This article was written by Paul Greenwell
This article was published in 1979 Baseball Research Journal
Other pennant races have been undecided longer, had more participants, and perhaps other cities have been as involved with their teams as was St. Louis in 1922, but for the lasting effect it had on the future of a franchise, probably no race could match the impact of the one between the New York Yankees and the Browns culminating with the September 16-18 showdown in St. Louis. Not only did the Browns lose the pennant but also the long-standing loyalty of the fans in St. Louis. This would lead to near financial ruin in the 30’s and eventually to a total loss of the franchise 31 years later.
The Yanks of 1922, fresh off their first pennant, were loaded with talent and were favorites to repeat despite the six-week suspension of Babe Ruth and Bob Meusel at the start of the season. This was because of their post-season exhibition play in 1921, a violation of existing rules. Besides returners like Ruth, Meusel, and pitching ace Bob Shawkey, the New Yorkers had plucked pitcher Joe Bush and shortstop Everett Scott from the Red Sox in a poorly disguised plan to keep Sox owner Harry Frazee’s non-baseball ventures alive. The final blow came on June 26 with the purchase from Boston of third baseman Joe Dugan to replace the injured Frank Baker and ineffective Mike McNally, a move which caused total 0utrage in St. Louis and set the stage for the showdown in September.
This was clearly the greatest Browns team. Besides the acknowledged superstar first baseman George Sisler, the Browns were loaded with quality players who, despite not having long careers, were peaking in 1922 and blended into a powerful offensive machine. From his clean-up spot just behind Sisler, Kenny Williams had developed into a bonafide slugger whose 39 homers and 155 RBIs led the league. Williams also stole 37 bases, to finish second to Sisler in that category. Centerfielder “Baby Doll” Jacobson hit behind Kenny Williams and drove in 102 runs while covering the outfield superbly. The third outfielder, Johnny Tobin, was the lone holdover from the St. Louis defunct Federal League entry and hit .331 while pounding 13 homers from his leadoff spot. The Browns keystone combo of Marty McManus at second and Wally Gerber played a solid defensive game although McManus at .312 was clearly the better hitter. Hank Severied, an excellent hitting veteran, did the catching and batted .321. This was one of the few teams in history with four hitters having 100 RBIs. Over all, the Browns led the league in runs, hitting, and stolen bases.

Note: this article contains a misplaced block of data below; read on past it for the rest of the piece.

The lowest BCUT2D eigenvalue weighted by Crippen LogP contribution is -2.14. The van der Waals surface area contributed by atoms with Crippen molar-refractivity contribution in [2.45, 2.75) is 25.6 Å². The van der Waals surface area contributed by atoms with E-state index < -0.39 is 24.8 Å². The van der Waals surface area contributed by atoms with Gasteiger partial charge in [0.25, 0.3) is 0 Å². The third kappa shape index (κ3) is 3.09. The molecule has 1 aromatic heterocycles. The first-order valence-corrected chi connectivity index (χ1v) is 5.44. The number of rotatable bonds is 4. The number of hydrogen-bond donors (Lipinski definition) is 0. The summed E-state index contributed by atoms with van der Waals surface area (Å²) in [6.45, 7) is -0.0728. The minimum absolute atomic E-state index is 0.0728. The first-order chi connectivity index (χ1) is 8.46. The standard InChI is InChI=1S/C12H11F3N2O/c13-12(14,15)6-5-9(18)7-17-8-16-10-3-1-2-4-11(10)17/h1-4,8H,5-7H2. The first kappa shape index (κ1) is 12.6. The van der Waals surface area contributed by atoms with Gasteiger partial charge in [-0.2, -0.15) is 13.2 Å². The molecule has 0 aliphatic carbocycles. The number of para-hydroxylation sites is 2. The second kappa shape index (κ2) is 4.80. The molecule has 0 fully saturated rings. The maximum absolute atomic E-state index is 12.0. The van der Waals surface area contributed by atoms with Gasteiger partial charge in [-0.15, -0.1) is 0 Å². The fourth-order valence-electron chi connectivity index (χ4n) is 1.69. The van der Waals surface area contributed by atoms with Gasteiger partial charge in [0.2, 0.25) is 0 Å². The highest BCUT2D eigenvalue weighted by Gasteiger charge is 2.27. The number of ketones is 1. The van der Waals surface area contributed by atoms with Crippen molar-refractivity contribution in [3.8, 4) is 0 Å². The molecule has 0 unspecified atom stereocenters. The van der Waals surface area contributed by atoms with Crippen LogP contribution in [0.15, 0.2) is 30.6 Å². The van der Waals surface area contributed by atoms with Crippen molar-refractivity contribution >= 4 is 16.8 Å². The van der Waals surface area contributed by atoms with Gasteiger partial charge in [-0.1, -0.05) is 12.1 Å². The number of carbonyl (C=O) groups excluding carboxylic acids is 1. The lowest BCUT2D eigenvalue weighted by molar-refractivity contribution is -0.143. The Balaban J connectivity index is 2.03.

The pitching staff, led by Urban Shocker’s 24 wins and Elam Vangilder who was having his best year at 19-13, received excellent help from starters Dixie Davis and Ray Kolp, plus rookie relief ace and occasional starter Hub Pruett. They led all other American League teams in strikeouts, earned run average, and saves, although the lack of depth was later used as an excuse for losing the pennant.
Of all the Browns, however, none could compare with the 29 year-old George Sisler. An incredible .420 average with 246 hits, 134 runs, 51 stolen bases and the league MVP award only begin to tell the story. During the heat of the race and despite a serious arm/shoulder injury, he compiled a 41-game hitting streak into late September which broke Ty Cobb’s 40-game streak of 1911. (Interestingly enough Kenny Williams had a 28-game streak the same year and Rogers Hornsby of the Cardinals had a 33-game streak in 1922 which stood as the National League modern record until Tommy Holmes hit in 37 straight in 1945.) By the end of 1922 Sisler had a lifetime average of .361, but sinus trouble led to eye problems which caused him to miss all of the 1923 season and plagued him throughout his career.
The Yanks minus Ruth and Meusel jumped from the gate winning 22 of 33, actually playing better before they returned. Lee Fold as manager of the Browns also had his club break fast and the two teams quickly left the pack behind. The Brownies got hot in early June and took over first place until July 28 when the acquisitions of Dugan and Scott began to take effect.